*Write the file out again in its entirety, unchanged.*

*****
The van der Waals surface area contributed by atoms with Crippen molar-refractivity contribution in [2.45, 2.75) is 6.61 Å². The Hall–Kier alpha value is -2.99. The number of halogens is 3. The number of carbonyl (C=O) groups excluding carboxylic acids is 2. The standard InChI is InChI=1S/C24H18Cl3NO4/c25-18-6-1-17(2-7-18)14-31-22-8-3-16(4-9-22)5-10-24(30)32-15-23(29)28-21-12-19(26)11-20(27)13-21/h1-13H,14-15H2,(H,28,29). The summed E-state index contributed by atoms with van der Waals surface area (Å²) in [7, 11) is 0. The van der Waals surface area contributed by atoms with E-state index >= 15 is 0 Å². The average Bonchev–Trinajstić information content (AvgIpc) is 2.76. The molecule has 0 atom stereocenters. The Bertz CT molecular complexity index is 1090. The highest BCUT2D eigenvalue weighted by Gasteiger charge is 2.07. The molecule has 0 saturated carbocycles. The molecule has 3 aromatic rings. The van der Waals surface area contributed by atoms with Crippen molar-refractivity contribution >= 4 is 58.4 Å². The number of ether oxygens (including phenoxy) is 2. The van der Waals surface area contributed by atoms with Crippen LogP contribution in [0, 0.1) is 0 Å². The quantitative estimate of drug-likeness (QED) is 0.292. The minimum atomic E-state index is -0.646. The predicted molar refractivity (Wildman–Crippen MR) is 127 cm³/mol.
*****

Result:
The van der Waals surface area contributed by atoms with Crippen molar-refractivity contribution in [2.45, 2.75) is 6.61 Å². The Hall–Kier alpha value is -2.99. The number of halogens is 3. The number of carbonyl (C=O) groups excluding carboxylic acids is 2. The standard InChI is InChI=1S/C24H18Cl3NO4/c25-18-6-1-17(2-7-18)14-31-22-8-3-16(4-9-22)5-10-24(30)32-15-23(29)28-21-12-19(26)11-20(27)13-21/h1-13H,14-15H2,(H,28,29). The summed E-state index contributed by atoms with van der Waals surface area (Å²) in [7, 11) is 0. The van der Waals surface area contributed by atoms with E-state index >= 15 is 0 Å². The average Bonchev–Trinajstić information content (AvgIpc) is 2.76. The molecule has 0 atom stereocenters. The Bertz CT molecular complexity index is 1090. The highest BCUT2D eigenvalue weighted by Gasteiger charge is 2.07. The molecule has 0 saturated carbocycles. The molecule has 3 aromatic rings. The van der Waals surface area contributed by atoms with Crippen molar-refractivity contribution >= 4 is 58.4 Å². The number of ether oxygens (including phenoxy) is 2. The van der Waals surface area contributed by atoms with Crippen LogP contribution in [0, 0.1) is 0 Å². The quantitative estimate of drug-likeness (QED) is 0.292. The minimum atomic E-state index is -0.646. The predicted molar refractivity (Wildman–Crippen MR) is 127 cm³/mol.